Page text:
Syrians yearn for peace, but not under Assad

Most Syrians yearn for peace after years on conflict, but that doesn't mean any fondness for the Assad regime

Syrians show their support for president Bashar Al Assad in the early days of the war. Five years on, most Syrians yearn for peace but do not want to be ruled by Al Assad. (Louai Beshara / AFP)
Beta V.1.0 - Powered by automated translation

Three months after the spark that gave rise to the uprisings of 2011, Syria changed forever. No doubt many Syrians will now wish for a reset of the situation so they could do things differently, but a reset does not necessarily mean a desire for life under the same regime, in the same way that many Iraqis hanker for the pre-war stability they enjoyed rather than a wish to live under Saddam Hussein’s rule again.

This distinction is worth bearing in mind as a new round of peace talks – including attempts to deal with rising extremism – begins by countries involved in the Syrian conflict.

Over the weekend, Syrians reflected on the beginnings of the conflict through a campaign of support for the Free Syrian Army.

Each one of the past five years was defined by a broad theme that would add to the intractability of the Syrian conflict.

The first year was defined by the courage of men and women who revolted against the brutal rule of the Al Assad clan, courage that surprised many in the country and outside. It would even take around three months of protests for Al Jazeera and Al Arabiya, which had back-to-back coverage of the other uprisings from day one, to dedicate similar coverage for the protests to Syria.

It also took the same time for Saudi Arabia and other countries to condemn the ruthless campaign of terror against protesters and take diplomatic measures against the regime. In the years leading up to the uprising, the Assad regime entrenched itself in regional politics and started rapprochement with all the Gulf countries that would later turn against it.

The second year was defined by an unprecedented level of violence and regional involvement in the conflict. Iran entered the fray militarily through the provision of arms and advice from operatives claiming to be “pilgrims”.

Claims by the rebels that Iranians were fighting on the side of the regime were dismissed as propaganda by many till later that year.

Massacres in the countryside around Hama, Homs and Tartous surpassed even the violence that would later be exhibited by groups such as ISIL: pro-regime militias would shell a village overnight and sweep through the village in the early hours, slaughtering men, women and children.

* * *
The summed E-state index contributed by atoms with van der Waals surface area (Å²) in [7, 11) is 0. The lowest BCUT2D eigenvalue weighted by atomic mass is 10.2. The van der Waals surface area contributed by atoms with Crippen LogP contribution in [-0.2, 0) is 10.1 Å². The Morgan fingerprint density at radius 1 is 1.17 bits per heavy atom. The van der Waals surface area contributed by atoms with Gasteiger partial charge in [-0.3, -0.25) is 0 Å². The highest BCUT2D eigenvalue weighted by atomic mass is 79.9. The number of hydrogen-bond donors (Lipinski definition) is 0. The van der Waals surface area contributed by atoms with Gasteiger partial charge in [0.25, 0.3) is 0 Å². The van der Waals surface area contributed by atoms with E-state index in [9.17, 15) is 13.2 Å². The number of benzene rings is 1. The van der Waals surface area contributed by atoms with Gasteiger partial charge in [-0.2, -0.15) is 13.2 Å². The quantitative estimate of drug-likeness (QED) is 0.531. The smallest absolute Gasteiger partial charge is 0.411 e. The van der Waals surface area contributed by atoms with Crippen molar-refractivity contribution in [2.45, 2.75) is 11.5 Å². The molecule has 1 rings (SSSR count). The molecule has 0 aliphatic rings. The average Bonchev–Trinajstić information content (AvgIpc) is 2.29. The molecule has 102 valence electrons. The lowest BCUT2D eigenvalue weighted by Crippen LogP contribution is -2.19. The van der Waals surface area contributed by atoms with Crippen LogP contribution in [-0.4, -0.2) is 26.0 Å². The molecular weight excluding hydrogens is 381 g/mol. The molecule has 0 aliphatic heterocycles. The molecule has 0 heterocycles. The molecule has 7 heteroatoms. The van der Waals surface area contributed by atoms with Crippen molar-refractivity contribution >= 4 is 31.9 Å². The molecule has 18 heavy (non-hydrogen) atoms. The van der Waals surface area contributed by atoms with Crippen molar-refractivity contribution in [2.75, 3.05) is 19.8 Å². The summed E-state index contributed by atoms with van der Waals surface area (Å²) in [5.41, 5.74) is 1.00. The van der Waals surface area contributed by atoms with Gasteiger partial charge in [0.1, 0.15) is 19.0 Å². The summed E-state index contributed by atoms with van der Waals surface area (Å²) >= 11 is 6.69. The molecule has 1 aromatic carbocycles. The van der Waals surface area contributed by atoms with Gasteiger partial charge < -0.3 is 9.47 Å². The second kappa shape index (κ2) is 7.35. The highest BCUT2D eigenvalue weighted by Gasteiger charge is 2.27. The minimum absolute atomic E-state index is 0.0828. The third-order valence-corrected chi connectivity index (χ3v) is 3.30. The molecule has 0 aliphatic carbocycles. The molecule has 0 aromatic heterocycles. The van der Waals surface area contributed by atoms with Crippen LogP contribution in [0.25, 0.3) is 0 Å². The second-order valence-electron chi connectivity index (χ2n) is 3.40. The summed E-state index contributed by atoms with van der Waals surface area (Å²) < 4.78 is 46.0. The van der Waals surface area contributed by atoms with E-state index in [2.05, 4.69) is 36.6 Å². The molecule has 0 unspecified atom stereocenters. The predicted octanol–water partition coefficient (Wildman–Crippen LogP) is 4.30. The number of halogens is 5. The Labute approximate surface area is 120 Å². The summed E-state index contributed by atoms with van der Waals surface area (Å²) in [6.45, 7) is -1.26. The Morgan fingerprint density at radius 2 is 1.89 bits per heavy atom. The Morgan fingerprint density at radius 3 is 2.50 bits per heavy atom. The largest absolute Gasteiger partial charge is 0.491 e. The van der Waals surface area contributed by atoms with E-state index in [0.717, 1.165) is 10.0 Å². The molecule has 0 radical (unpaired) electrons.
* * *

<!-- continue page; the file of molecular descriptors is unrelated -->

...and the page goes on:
Such massacres were taking place more than half a year before ISIL was formed.

The third year was when the country formally descended into a sectarian conflict. In the early months of 2013, sectarian reprisals in western Syria by rebel factions – led by ISIL, Jabhat Al Nusra and Ahrar Al Sham – were documented by Human Rights Watch. Sectarian rhetoric became more entrenched in the country and the region at large, with the growing involvement of Shia militias from Iraq and Lebanon.

The latter half of that year would be shaped by the rise of ISIL and the one-upmanship of sectarian and extremist rhetoric before and after the establishment of “the Islamic Front”, as polarisation, rivalry and incoherence led forces claiming to have an Islamic agenda to try to maintain their influence through sectarianism.

The international community’s failure to respond in a punitive fashion to the Assad regime’s repeated use of chemical attacks on civilians – despite it being a specific “red line” the West cited, with threats of punishment afterwards – signalled another key milestone. Massacres carried out by pro-regime forces in 2012 prompted many Syrians to give up on the outside world and drift further towards extremist groups.

In the fourth year, Syria was deeply fractured and nearly 40 per cent of the country was carved out by ISIL, changing the international view of the conflict from a local tragedy to an international menace.

Extremists have taken hold of much of the country and both Syrians and outsiders seem to have given up on the conflict itself.

Much of the discourse and the political effort would be driven by how to weaken the symptom – ISIL – rather than deal with the real issue. This way, neither the symptom nor the cause will be resolved effectively.

This year there is more of the same. Desperate attempts to fight ISIL involved desperate plans to find local partners that would prioritise combating the terror group over fighting the regime that was terrorising Syrians, destroying their homes, torturing and raping their family members, starving them or driving them out of the country.

Some parties were even suggesting the best way forward might be to work with Bashar Al Assad to save Syria from terrorism.

If in the first four years, the world lost its heart in the Syrian conflict, 2015 was the year when the world lost its mind.

Hassan Hassan is associate fellow at Chatham House’s Middle East and South Africa programme, a non-resident fellow at the Tahrir Institute for Middle East Policy and co-author of ISIS: Inside the Army of Terror

On Twitter: @hxhassan